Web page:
You have a new album coming out this month called rememory, tell us about the origins of this project–how did it come to be?
In 2014 I premiered my solo play Amnesia, an autobiographical exploration of identity and immigration. Theatrically, music is a central voice; I perform the play with a live band and collaborated on the score with Lila Sklar, an extraordinarily talented composer, violinist and vocalist. As we toured Amnesia around the country, people kept coming up to us after the show asking, “Where can I get this music?” To answer that question, Lila and I formed a new band, Waystation, and began recording our debut album rememory, a song circle of hip hop klezmer remixes moving towards immigration justice.
Why hip hop klezmer?
This is the music I’ve always wanted to make. I grew up in Oakland, California during the Golden Age of Hip Hop. When I started writing poetry and freestyling, my aesthetic was deeply informed by hip hop culture. Klezmer is the traditional music of Ashkenazi Jews in Eastern Europe. Think violin, clarinet, accordion and hauntingly beautiful bittersweet minor chords. It’s the music my people partied to. As a new articulation of hip hop klezmer, rememory combines the melodies of my ancestors with the rhythm of my city.
Were there any experiences you had at ODC while you were a BKF Fellow (with BKF Mentor Brenda Way) that inspired this project?
One of the aspects that I love about ODC is how the choreography embodies different dance vocabularies in visually compelling and visceral ways. You can see classic ballet technique, modern dance forms and quotidian movements all seamlessly crafted in the work in a way that simultaneously honors the lineage and pushes it forward. Similarly, in the lyrics of rememory I incorporate a variety of vocabularies including Yiddish and Hebrew phrases, academic language, Bay Area slang and a bit of my own. It’s about code switching, hybridity and authenticity. During my fellowship at ODC, I wrote some of the album while ODC and Brenda provided a steady stream of inspiration.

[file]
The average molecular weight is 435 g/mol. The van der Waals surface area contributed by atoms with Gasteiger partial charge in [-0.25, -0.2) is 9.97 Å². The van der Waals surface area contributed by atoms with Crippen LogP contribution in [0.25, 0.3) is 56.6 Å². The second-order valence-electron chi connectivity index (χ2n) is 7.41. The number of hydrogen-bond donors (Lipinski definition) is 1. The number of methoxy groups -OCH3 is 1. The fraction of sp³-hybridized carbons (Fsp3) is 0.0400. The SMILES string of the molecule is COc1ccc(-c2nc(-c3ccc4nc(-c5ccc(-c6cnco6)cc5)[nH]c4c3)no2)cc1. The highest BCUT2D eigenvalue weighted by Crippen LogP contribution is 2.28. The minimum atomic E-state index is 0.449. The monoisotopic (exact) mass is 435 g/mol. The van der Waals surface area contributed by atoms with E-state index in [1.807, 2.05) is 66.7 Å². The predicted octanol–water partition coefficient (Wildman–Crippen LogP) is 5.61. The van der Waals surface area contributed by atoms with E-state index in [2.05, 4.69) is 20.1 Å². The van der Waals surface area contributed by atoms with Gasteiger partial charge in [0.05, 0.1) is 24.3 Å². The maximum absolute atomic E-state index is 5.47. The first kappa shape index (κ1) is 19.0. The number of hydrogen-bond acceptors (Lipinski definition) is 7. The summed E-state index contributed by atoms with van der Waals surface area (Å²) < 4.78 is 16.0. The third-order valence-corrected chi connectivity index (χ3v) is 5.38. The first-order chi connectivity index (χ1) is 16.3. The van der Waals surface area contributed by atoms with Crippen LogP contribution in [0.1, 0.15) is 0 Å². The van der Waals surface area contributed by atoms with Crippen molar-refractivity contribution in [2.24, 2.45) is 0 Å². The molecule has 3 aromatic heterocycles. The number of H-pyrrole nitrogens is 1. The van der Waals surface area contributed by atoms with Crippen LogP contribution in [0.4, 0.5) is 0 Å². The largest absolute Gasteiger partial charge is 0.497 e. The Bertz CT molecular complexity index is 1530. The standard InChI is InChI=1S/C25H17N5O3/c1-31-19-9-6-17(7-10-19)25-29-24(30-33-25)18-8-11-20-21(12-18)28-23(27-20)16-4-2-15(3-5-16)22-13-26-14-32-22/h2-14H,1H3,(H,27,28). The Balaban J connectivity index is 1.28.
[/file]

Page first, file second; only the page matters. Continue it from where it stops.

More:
Where and when can we get the album?
We are going to release rememory online on Friday, November 10th on iTunes, CDBaby, and Bandcamp. We’re also doing a small run of CDs and Vinyl which will be available at our live shows.
Where can we listen to a preview?
You can the single Genealogy on Soundcloud.
Anything else you want to tell us?
Though this is of course an album of music, every song has so many stories. One of my favorites is a song named Lyubcha, which is the name of the small village in Belarus where my great-great-grandfather, Himann Kivelevich, was born and raised. My brother and I traveled to Lyubcha a few years ago, the first time anyone in my family had been back in over 125 years. The town was once a thriving Jewish community but no Jews have lived there since the Holocaust. In a place where Klezmer musicians used to fill people’s homes, the streets and the town square with music, now there is silence. rememory is about looking back and moving forward, remembering who we are and where we come from, celebrating our resilience.
What’s next for Ariel?
I am super excited to share this music with our community and the world. We will be performing at our album release party at Awaken Cafe in downtown Oakland on Friday, December 1st at 8pm. I am looking forward to touring with the band, making a few music videos, using the project to advocate for the arts and immigration justice.